Client's Situation and Question: My rhubarb tends to die back in the summer much earlier than I think it should or expect. I know that the soils where it is planted are marginal and I haven't fertilized the rhubarb. I do give it regular water. What is causing the early summer die back? and how can I improve the health, vigor, and survival of my rhubarb?
UC MGCC Program's Help Desk Response: We believe that the rhubarb's early die back may be due to a combination of lack of fertility and Contra Costa County's hot summer temperatures. Rhubarb plants do best if fertilized regularly. If you want to grow organically, you can use a six-inch layer of good compost around the base of the plant. The compost will provide a continuous nutrient source that may last for several months. Rhubarb also responds well to manure, but be sure that it has been well composted since applying fresh manure will burn the plant. You can purchase composted manure at a nursery or home supply store. It can be mixed into the compost before you put it around the plant.
Another contributing cause of the summer die back could be hot summer temperatures. Die back is a common response to temperatures that are too high. Although rhubarb likes plenty of sun, providing some shade on hot summer afternoons may help.
Hope this info helps your rhubarb thrive. It's a great perennial vegetable to have in your garden—does well in desserts but can also be used in savory dishes.
UC Master Gardener Program of Contra Costa's Help Desk (TKL)
Editor: Although this response is written for Contra Costa County gardeners, thanks go to the UC Master Gardeners of Sonoma County for input.
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Note: The UC Master Gardeners Program of Contra Costa's Help Desk is available year-round to answer your gardening questions. Except for a few holidays, we're open every week, Monday through Thursday for walk-ins from 9:00 am to Noon at 75 Santa Barbara Road, 2d Floor, Pleasant Hill, CA 94523. We can also be reached via telephone: (925) 646-6586, email: firstname.lastname@example.org, or on the web at http://ccmg.ucanr.edu/Ask_Us/ MGCC Blogs can be found at http://ccmg.ucanr.edu/HortCoCo/ You can also subscribe to the Blog at http://ucanr.edu/blogs/CCMGBlog/.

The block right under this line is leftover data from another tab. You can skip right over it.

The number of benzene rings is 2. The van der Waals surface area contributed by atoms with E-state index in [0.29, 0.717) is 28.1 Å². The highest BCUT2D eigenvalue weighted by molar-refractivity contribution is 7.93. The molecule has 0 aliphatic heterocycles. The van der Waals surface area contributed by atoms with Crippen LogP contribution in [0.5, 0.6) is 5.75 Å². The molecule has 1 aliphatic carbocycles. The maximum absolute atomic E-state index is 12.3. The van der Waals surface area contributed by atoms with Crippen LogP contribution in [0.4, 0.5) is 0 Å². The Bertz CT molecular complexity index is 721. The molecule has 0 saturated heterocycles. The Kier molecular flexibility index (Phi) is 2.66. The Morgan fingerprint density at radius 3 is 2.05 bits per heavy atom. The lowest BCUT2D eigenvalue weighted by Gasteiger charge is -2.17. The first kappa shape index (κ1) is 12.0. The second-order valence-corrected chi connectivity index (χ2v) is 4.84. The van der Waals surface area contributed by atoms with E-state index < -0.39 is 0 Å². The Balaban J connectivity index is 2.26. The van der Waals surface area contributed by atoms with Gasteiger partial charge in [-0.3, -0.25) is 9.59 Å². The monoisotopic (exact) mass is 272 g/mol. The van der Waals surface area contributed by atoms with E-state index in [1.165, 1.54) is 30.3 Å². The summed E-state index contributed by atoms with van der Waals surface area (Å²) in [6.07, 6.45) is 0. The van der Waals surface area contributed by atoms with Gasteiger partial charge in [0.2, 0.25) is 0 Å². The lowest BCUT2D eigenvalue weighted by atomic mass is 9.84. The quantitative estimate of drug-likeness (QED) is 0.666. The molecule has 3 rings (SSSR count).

Help for the Gardener from the
Contra Costa Master Gardeners' Help Desk
Description of Client's Question:
A client wrote in saying that he had read some advice about using coffee grounds as a fertilizer. The advice apparently also noted that coffee grounds would be a deterrent to gophers and moles. About two years ago, the client applied about 500 pounds of coffee grounds in a small area, but stopped when his lawn and some native plants started to die. (But the client did note that the coffee grounds got rid of the gophers!).
The client said that even after he ceased using coffee grounds, the plants have not recovered and the lawn still looks dead. He thought that perhaps the soil had become too acidic and perhaps gypsum could be added to remedy the problem.
Here's the advice that Master Gardeners gave the client:
Soil acidity isn't the reason why nothing is able to grow in the areas where you applied coffee grounds, nitrogen depletion is. In fact, coffee grounds don't cause soils to become acidic. The acidity in coffee is water soluble and the acidity in the beans ends up in the coffee when the ground beans are brewed.
Oregon State University recently conducted a study on garden use of coffee grounds (http://extension.oregonstate.edu/lane/sites/default/files/documents/cffee07.pdf ). OSU found that large amounts of coffee grounds stimulate the development of soil microorganisms which in turn use the nitrogen in your soil to process the coffee grounds. The study also states that acidity of the resulting soil is not the major issue, but nitrogen depletion of the soil is a major concern.
I would try using a good organic nitrogen fertilizer and applying it to the area where growth has ceased. The organic fertilizers are slow release and will not burn your lawn or surrounding plants. It may take repeated applications over time to adjust the soil composition. If you have bare ground that is affected, you could also try covering the area with compost or leaves and let the natural composting process help to balance your soil.
Editor's Note: Each month the CCMG Help Desk's Quality Assurance Team selects responses to county residents' Help Desk questions that produced informative responses that are either unique or unusual, or provided updated information that would be informative to all gardeners, or are of general interest, especially of seasonal concerns. We are highlighting these responses in the HortCOCO blog so all interested Master Gardeners and the public may utilize the information.
The CCMG Help Desk is available year-round to answer your gardening questions. Except for a few holidays, we're open every week, Monday through Thursday from 9:00 am to Noon at 75 Santa Barbara Road, 2d Floor, Pleasant Hill, CA 94523. We can also be reached via telephone: (925) 646-6586, email: email@example.com, and we are on the web at http://ccmg.ucanr.edu/